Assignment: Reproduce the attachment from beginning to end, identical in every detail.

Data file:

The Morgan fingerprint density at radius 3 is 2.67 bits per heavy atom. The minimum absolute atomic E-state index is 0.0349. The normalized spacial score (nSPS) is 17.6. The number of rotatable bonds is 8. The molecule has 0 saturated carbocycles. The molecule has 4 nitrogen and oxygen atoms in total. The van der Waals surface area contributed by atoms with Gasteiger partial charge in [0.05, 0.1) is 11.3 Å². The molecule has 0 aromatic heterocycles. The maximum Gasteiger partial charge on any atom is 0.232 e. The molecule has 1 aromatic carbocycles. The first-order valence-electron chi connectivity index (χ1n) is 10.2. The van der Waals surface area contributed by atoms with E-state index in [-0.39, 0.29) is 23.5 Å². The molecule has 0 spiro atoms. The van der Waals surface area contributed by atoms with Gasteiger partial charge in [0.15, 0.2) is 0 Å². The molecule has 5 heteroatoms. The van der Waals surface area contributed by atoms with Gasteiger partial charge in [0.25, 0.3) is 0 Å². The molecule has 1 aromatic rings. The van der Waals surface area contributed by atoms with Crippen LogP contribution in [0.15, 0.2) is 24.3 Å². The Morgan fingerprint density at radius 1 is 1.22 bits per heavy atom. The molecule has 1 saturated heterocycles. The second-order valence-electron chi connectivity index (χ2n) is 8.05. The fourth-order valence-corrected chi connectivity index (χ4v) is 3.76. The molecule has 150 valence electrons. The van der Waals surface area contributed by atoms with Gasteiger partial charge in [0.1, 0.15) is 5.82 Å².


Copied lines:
The Morgan fingerprint density at radius 3 is 2.67 bits per heavy atom. The minimum absolute atomic E-state index is 0.0349. The normalized spacial score (nSPS) is 17.6. The number of rotatable bonds is 8. The molecule has 0 saturated carbocycles. The molecule has 4 nitrogen and oxygen atoms in total. The van der Waals surface area contributed by atoms with Gasteiger partial charge in [0.05, 0.1) is 11.3 Å². The molecule has 0 aromatic heterocycles. The maximum Gasteiger partial charge on any atom is 0.232 e. The molecule has 1 aromatic carbocycles. The first-order valence-electron chi connectivity index (χ1n) is 10.2. The van der Waals surface area contributed by atoms with E-state index in [-0.39, 0.29) is 23.5 Å². The molecule has 0 spiro atoms. The van der Waals surface area contributed by atoms with Gasteiger partial charge in [0.15, 0.2) is 0 Å². The molecule has 5 heteroatoms. The van der Waals surface area contributed by atoms with Gasteiger partial charge in [0.25, 0.3) is 0 Å². The molecule has 1 aromatic rings. The van der Waals surface area contributed by atoms with Crippen LogP contribution in [0.15, 0.2) is 24.3 Å². The Morgan fingerprint density at radius 1 is 1.22 bits per heavy atom. The molecule has 1 saturated heterocycles. The second-order valence-electron chi connectivity index (χ2n) is 8.05. The fourth-order valence-corrected chi connectivity index (χ4v) is 3.76. The molecule has 150 valence electrons. The van der Waals surface area contributed by atoms with Gasteiger partial charge in [0.1, 0.15) is 5.82 Å².